Les McCann, Jazz Pianist
Les McCann’s first television appearance was on the Ed Sullivan Show after winning a Navy talent contest for his singing. He moved to Los Angeles and attended LACC in the late 1950s. McCann later signed with Pacific Jazz in 1960, becoming famous for his talent as a jazz pianist. In 1969, his performance of the anti-Vietnam War song, “Compared to What” by Eugene McDaniels became a pop chart success.
Nick Beck, Journalist
Class of 1953
Nick Beck was the editor of the LACC Collegian newspaper during his time at LACC. He started school with the goal of becoming a sports journalist, hoping to cover boxing matches at the Olympic Auditorium and Hollywood Legion Stadium. After transferring to what is now known as Cal State LA, he earned a master’s degree at UCLA. He went on to teach at CSULA while in graduate school at UCLA, earning a Ed.D. in history of education. He wrote about more than boxing during his journalism career, covering the Tokyo and Mexico City Olympics, the Watts Riots, and more.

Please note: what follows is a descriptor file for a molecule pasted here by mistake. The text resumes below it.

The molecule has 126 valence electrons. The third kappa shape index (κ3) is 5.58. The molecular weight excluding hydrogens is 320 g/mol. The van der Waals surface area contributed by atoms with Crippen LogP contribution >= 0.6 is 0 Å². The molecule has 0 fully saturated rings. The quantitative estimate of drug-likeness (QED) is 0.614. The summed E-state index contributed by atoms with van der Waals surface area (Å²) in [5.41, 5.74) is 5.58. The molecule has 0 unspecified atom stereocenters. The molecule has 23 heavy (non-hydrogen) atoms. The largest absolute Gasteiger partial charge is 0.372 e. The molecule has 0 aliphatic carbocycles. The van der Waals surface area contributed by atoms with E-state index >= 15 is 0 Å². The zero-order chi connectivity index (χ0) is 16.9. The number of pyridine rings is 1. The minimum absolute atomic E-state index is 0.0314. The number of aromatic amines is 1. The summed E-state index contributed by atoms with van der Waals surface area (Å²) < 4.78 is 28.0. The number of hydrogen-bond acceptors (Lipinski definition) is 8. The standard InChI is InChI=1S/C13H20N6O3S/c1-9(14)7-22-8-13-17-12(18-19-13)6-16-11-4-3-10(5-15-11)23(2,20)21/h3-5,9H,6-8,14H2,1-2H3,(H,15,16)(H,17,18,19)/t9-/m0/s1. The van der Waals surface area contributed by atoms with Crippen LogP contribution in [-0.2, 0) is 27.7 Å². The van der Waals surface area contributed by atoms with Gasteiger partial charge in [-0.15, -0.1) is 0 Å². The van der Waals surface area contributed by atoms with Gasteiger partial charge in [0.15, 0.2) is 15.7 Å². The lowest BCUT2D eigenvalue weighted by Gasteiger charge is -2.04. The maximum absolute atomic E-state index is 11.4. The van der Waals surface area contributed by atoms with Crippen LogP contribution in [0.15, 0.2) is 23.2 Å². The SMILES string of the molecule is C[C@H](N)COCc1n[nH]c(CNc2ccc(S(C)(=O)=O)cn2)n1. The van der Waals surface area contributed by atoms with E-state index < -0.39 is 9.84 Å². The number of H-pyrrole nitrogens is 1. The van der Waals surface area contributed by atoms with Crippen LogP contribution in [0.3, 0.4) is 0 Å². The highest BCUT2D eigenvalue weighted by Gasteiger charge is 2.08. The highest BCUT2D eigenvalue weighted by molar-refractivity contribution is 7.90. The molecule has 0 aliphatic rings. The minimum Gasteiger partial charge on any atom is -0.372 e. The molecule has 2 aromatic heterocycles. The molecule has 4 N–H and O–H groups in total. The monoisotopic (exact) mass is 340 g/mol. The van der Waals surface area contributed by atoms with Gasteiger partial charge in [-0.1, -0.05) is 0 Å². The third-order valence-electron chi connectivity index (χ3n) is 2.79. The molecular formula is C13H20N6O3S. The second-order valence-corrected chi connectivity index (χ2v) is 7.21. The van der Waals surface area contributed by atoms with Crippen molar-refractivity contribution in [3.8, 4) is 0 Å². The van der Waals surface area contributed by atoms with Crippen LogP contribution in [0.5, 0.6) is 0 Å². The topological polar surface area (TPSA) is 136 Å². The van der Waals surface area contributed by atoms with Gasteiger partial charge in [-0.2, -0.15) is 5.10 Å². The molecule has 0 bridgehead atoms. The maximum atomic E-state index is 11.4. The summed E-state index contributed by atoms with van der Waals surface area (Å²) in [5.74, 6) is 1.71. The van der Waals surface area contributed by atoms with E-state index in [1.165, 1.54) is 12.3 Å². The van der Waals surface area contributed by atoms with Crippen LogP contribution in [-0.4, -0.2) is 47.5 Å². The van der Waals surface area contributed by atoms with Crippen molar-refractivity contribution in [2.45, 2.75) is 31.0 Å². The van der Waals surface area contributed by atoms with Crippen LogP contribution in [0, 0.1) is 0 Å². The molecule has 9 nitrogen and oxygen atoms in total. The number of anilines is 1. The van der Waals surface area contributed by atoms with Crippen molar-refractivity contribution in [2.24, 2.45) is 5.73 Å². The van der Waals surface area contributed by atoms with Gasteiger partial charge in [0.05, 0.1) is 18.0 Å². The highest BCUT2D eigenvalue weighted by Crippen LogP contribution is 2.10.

John Branca, Entertainment & Corporate Lawyer
John Branca is a partner and head of the music department at Ziffren Brittenham LLP entertainment law firm. His clients include Aerosmith, the Beach Boys, Bob Dylan, the Doors, Dr. Dre, Fleetwood Mac, Elton John, Nirvana, and more. He is perhaps most well-known for working closely with Michael Jackson. After graduating from LACC in 1970, he Branca attended Occidental College. He then graduated from UCLA’s school of law in 1975.
Morgan Freeman, Actor
Morgan Freeman attended LACC after serving four years in the US Air Force in the early 1960s. While pursuing his education, he worked as a transcript clerk and took acting lessons at the Pasadena Playhouse. His Broadway career began in the 1968 all-black version of Hello, Dolly! His first film credit was for the 1971 movie Who Says I Can’t Ride a Rainbow? In the mid-1980s, Freeman began taking larger roles in mainstream films. He quickly became known as someone who played wise, fatherly characters. Freeman now has acting credit for over 50 films.
Mark Hamill, Actor
Mark Hamill, best known for playing Luke Skywalker, started school at LACC in 1969. He studied drama while working as a janitor to make ends meet. Hamill had a recurring role on General Hospital, as well as guest appearances on The Bill Cosby Show, The Partridge Family, and One Day at a Time before he landed the role in Star Wars through a routine cattle call audition.